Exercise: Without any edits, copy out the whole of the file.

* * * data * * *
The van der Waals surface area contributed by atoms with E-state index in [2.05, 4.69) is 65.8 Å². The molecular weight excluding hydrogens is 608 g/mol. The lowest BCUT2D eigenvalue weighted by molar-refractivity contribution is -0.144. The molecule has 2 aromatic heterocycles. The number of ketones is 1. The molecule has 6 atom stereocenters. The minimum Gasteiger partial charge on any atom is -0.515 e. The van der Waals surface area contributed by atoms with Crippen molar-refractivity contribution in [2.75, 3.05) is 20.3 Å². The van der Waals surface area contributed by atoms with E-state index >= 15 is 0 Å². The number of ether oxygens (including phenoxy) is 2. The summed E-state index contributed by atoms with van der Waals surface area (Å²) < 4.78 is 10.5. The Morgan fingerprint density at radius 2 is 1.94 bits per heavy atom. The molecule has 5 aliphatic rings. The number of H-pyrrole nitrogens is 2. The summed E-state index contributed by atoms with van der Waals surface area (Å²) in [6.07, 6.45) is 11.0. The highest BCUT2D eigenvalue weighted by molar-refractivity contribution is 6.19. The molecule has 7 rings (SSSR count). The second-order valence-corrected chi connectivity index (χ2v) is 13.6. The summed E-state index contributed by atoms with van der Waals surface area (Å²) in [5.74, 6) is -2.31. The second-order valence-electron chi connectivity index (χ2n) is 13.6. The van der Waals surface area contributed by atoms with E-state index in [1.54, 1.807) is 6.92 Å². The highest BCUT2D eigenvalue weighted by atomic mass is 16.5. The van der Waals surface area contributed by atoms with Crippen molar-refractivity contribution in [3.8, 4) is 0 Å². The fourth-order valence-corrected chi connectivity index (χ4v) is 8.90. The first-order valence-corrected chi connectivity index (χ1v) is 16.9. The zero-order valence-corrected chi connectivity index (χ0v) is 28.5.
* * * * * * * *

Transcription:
The van der Waals surface area contributed by atoms with E-state index in [2.05, 4.69) is 65.8 Å². The molecular weight excluding hydrogens is 608 g/mol. The lowest BCUT2D eigenvalue weighted by molar-refractivity contribution is -0.144. The molecule has 2 aromatic heterocycles. The number of ketones is 1. The molecule has 6 atom stereocenters. The minimum Gasteiger partial charge on any atom is -0.515 e. The van der Waals surface area contributed by atoms with Crippen molar-refractivity contribution in [2.75, 3.05) is 20.3 Å². The van der Waals surface area contributed by atoms with E-state index >= 15 is 0 Å². The number of ether oxygens (including phenoxy) is 2. The summed E-state index contributed by atoms with van der Waals surface area (Å²) < 4.78 is 10.5. The Morgan fingerprint density at radius 2 is 1.94 bits per heavy atom. The molecule has 5 aliphatic rings. The number of H-pyrrole nitrogens is 2. The summed E-state index contributed by atoms with van der Waals surface area (Å²) in [6.07, 6.45) is 11.0. The highest BCUT2D eigenvalue weighted by molar-refractivity contribution is 6.19. The molecule has 7 rings (SSSR count). The second-order valence-corrected chi connectivity index (χ2v) is 13.6. The summed E-state index contributed by atoms with van der Waals surface area (Å²) in [5.74, 6) is -2.31. The second-order valence-electron chi connectivity index (χ2n) is 13.6. The van der Waals surface area contributed by atoms with E-state index in [1.54, 1.807) is 6.92 Å². The highest BCUT2D eigenvalue weighted by atomic mass is 16.5. The van der Waals surface area contributed by atoms with Crippen molar-refractivity contribution in [3.8, 4) is 0 Å². The fourth-order valence-corrected chi connectivity index (χ4v) is 8.90. The first-order valence-corrected chi connectivity index (χ1v) is 16.9. The zero-order valence-corrected chi connectivity index (χ0v) is 28.5.